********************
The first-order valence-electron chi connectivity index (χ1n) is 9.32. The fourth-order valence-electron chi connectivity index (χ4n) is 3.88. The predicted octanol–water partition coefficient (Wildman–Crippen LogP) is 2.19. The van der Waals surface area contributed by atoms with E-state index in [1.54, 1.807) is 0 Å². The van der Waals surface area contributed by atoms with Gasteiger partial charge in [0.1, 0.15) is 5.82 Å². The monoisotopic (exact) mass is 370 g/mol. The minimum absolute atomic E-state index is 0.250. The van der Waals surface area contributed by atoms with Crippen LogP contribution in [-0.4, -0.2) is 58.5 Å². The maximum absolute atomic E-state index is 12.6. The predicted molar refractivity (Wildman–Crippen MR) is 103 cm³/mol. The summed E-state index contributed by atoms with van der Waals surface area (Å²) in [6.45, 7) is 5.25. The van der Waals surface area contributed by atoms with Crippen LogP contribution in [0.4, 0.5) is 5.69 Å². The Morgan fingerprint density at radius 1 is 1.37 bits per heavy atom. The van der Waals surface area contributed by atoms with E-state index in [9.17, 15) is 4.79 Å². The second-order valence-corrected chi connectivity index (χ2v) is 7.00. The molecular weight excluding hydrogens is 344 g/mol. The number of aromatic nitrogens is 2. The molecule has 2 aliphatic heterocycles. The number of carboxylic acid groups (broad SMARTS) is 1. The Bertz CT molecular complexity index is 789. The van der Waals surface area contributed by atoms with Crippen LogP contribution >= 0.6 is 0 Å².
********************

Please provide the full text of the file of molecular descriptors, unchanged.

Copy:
The first-order valence-electron chi connectivity index (χ1n) is 9.32. The fourth-order valence-electron chi connectivity index (χ4n) is 3.88. The predicted octanol–water partition coefficient (Wildman–Crippen LogP) is 2.19. The van der Waals surface area contributed by atoms with E-state index in [1.54, 1.807) is 0 Å². The van der Waals surface area contributed by atoms with Gasteiger partial charge in [0.1, 0.15) is 5.82 Å². The monoisotopic (exact) mass is 370 g/mol. The minimum absolute atomic E-state index is 0.250. The van der Waals surface area contributed by atoms with Crippen LogP contribution in [-0.4, -0.2) is 58.5 Å². The maximum absolute atomic E-state index is 12.6. The predicted molar refractivity (Wildman–Crippen MR) is 103 cm³/mol. The summed E-state index contributed by atoms with van der Waals surface area (Å²) in [6.45, 7) is 5.25. The van der Waals surface area contributed by atoms with Crippen LogP contribution in [0.4, 0.5) is 5.69 Å². The Morgan fingerprint density at radius 1 is 1.37 bits per heavy atom. The van der Waals surface area contributed by atoms with E-state index in [9.17, 15) is 4.79 Å². The second-order valence-corrected chi connectivity index (χ2v) is 7.00. The molecular weight excluding hydrogens is 344 g/mol. The number of aromatic nitrogens is 2. The molecule has 2 aliphatic heterocycles. The number of carboxylic acid groups (broad SMARTS) is 1. The Bertz CT molecular complexity index is 789. The van der Waals surface area contributed by atoms with Crippen LogP contribution >= 0.6 is 0 Å².